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Extinction Countdown

Extinction Countdown

News and research about endangered species from around the world

Sustainability

Extinction Likely for World's Rarest Bear Subspecies

The May 3 death of a Marsican brown bear ( Ursus arctos marsicanus ) has put the world's rarest bear subspecies one step closer to extinction. Just 50 or so of the animals remain in two of Italy's national parks, a population so small that the bears are "below the threshold of survival," Giuseppe Rossi, head of the National Park of Abruzzo, Lazio, and Molise, told The Christian Science Monitor .The bear killed this week was likely struck by a car, an example of the increased bear-human conflict that has halved the population from 100 animals since the 1980s...

May 6, 2011 — John Platt
Sustainability

Wolves Lose Out to Politics, Removed from Endangered Species List

In an abbreviated, terse press conference on Wednesday Secretary of the Interior Ken Salazar announced that the U.S. Fish and Wildlife Service (FWS) will propose removing gray wolves ( Canis lupus ) from the endangered species list in the northern Rockies and the western Great Lakes.Last month, lawmakers in Congress added riders to the annual budget bill to remove wolves in the Rockies from the Endangered Species Act, circumventing scientific evidence and advice in the process...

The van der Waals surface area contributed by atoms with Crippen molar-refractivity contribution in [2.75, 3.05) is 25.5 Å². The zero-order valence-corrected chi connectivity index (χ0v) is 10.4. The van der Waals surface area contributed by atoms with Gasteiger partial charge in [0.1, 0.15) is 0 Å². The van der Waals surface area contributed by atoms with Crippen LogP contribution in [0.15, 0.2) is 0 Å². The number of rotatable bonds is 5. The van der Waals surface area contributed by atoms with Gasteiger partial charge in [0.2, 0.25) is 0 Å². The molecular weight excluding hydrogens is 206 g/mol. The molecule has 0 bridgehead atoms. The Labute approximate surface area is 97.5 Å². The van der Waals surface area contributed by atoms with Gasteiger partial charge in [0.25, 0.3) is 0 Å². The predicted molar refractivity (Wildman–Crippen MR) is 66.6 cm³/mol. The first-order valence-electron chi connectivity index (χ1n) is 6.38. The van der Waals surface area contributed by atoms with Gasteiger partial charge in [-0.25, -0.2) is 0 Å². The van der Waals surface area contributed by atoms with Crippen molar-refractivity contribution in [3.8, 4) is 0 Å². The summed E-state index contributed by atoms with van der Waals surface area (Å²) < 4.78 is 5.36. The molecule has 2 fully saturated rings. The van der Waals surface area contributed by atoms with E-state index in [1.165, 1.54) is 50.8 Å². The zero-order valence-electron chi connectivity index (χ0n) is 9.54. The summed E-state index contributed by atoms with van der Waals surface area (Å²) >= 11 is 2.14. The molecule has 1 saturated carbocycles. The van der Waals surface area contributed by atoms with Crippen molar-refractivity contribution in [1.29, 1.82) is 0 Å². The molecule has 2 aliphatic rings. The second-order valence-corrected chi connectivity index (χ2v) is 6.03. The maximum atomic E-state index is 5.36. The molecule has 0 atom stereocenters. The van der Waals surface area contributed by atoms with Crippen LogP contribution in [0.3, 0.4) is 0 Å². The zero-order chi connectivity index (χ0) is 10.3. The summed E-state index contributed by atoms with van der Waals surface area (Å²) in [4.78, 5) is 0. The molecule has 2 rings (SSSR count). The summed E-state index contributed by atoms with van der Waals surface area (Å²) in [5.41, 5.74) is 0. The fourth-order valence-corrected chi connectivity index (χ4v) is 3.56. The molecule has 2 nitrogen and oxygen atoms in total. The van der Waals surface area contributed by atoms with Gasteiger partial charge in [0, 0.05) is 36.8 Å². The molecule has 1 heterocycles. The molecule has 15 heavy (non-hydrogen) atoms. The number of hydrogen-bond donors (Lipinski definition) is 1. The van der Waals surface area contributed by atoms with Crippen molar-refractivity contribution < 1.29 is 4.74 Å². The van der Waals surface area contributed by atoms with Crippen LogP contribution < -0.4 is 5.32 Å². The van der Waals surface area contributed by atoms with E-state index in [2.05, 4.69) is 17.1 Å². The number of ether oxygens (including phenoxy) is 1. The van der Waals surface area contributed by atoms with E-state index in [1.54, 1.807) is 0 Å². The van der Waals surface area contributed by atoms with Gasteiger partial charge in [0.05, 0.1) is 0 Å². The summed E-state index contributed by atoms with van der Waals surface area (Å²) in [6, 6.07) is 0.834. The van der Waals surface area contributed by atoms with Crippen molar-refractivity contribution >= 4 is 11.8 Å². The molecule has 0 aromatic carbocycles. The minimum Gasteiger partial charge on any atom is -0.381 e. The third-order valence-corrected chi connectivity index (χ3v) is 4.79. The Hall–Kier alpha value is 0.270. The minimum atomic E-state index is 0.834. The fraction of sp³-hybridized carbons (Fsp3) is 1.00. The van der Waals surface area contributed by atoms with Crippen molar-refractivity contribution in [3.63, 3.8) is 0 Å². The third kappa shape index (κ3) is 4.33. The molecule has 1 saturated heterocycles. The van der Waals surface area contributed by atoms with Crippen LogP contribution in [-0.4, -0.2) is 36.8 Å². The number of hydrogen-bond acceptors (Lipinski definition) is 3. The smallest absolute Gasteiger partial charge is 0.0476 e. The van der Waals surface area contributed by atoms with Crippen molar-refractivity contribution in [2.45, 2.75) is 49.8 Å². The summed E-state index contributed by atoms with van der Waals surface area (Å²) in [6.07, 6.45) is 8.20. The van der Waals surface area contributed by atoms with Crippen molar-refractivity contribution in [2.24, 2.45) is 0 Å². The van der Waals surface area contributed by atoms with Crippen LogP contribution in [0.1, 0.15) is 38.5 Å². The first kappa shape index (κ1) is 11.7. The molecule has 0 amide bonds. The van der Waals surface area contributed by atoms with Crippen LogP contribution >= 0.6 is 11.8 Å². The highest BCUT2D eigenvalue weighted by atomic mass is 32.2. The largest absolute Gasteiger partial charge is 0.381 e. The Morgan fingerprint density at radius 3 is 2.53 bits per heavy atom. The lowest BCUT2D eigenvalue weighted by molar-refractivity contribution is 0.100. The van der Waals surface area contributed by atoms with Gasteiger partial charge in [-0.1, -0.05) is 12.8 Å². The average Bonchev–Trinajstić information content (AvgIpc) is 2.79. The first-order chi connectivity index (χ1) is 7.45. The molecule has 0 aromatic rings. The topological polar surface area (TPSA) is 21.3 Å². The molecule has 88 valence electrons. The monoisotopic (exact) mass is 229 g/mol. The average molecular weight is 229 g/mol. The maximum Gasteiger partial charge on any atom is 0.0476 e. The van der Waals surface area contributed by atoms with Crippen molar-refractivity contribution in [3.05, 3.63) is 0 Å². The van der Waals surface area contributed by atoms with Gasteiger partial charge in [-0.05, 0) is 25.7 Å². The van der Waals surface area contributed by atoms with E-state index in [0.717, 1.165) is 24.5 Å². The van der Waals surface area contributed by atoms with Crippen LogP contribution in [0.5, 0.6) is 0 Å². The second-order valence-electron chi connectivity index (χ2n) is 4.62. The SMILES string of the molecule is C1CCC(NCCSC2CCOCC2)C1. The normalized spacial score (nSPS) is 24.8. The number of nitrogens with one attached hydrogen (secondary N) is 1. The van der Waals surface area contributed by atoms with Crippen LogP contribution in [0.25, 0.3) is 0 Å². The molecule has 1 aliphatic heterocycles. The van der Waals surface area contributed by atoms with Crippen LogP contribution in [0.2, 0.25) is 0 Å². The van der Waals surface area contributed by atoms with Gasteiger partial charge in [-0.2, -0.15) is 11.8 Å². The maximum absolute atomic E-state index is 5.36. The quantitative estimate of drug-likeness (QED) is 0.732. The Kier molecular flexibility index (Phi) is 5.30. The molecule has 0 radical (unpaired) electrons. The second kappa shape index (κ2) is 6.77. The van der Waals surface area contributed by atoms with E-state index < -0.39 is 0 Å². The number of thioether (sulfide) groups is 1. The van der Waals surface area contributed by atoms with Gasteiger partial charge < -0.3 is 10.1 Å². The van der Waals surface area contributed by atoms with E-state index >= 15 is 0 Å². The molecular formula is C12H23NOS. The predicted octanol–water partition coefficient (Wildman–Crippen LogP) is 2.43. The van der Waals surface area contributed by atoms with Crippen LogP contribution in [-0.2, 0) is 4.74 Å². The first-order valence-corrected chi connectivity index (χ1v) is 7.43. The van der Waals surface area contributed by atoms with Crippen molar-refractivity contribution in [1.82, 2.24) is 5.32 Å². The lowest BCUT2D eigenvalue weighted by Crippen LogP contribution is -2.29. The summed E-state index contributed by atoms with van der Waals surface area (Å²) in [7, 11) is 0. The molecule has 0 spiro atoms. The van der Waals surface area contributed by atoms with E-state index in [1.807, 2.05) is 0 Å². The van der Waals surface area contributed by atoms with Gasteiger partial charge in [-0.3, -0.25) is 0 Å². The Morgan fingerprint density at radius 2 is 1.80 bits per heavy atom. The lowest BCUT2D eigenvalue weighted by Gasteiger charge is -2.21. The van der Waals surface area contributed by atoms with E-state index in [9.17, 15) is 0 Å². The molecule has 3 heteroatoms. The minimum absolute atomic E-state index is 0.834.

May 4, 2011 — John Platt
The Sciences

Possum-Killing Poison Helps Protect New Zealand Parrot

An endangered New Zealand parrot known as the kaka ( Nestor meridionalis ) has had a much-needed population boost after poisons were used to kill introduced possums, stoats and rodents in Waitutu ForestCommon brush-tailed possums ( Trichosurus vulpecula ) were introduced to New Zealand from Australia in 1870 for their fur and meat, but they overran the islands, threatening the country's native fauna, which evolved without any mammalian predators...

May 4, 2011 — John Platt
Sustainability

Central American crocodile recovers and crawls off endangered species list

Sometimes conservation plans work so well that once-endangered species no longer need protection. That's the case in Central America, where the Morelet's crocodile ( Crocodylus moreletii ) has recovered enough that many of the protections put in place decades ago to help it are now on the verge of being lifted.Once heavily hunted for their skin, which was heavily valued as a source of high-quality leather, the Morelet's crocodile began its slow climb toward survival back in 1970, when Mexico (where most of the animals live) banned hunting of all crocodiles and caimans...

April 28, 2011 — John Platt
Environment

Australian mathematicians say some endangered species "not worth saving"

Some endangered species on the brink of extinction might not be worth saving, according to a new algorithm developed by researchers at the University of Adelaide and James Cook University, both in Australia.Dubbed the SAFE (species' ability to forestall extinction) index, the formula takes current and minimum viable population sizes into account to determine if it is too costly to save a species from extinction...

April 14, 2011 — John Platt

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